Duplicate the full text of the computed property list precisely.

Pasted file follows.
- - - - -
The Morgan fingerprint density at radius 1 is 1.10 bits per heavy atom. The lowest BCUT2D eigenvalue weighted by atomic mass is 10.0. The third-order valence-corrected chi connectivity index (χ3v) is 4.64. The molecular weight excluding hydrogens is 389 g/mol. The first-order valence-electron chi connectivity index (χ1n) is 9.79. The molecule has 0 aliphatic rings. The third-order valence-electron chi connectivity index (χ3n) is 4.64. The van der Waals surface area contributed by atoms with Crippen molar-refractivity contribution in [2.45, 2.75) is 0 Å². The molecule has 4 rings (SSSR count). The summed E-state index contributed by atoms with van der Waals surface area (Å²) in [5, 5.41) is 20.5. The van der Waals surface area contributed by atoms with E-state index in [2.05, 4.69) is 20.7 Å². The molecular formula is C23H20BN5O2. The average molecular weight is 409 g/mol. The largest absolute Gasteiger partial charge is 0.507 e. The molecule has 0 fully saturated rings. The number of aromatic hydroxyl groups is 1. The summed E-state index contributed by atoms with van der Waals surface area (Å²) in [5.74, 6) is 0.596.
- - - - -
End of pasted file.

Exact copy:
The Morgan fingerprint density at radius 1 is 1.10 bits per heavy atom. The lowest BCUT2D eigenvalue weighted by atomic mass is 10.0. The third-order valence-corrected chi connectivity index (χ3v) is 4.64. The molecular weight excluding hydrogens is 389 g/mol. The first-order valence-electron chi connectivity index (χ1n) is 9.79. The molecule has 0 aliphatic rings. The third-order valence-electron chi connectivity index (χ3n) is 4.64. The van der Waals surface area contributed by atoms with Crippen molar-refractivity contribution in [2.45, 2.75) is 0 Å². The molecule has 4 rings (SSSR count). The summed E-state index contributed by atoms with van der Waals surface area (Å²) in [5, 5.41) is 20.5. The van der Waals surface area contributed by atoms with E-state index in [2.05, 4.69) is 20.7 Å². The molecular formula is C23H20BN5O2. The average molecular weight is 409 g/mol. The largest absolute Gasteiger partial charge is 0.507 e. The molecule has 0 fully saturated rings. The number of aromatic hydroxyl groups is 1. The summed E-state index contributed by atoms with van der Waals surface area (Å²) in [5.74, 6) is 0.596.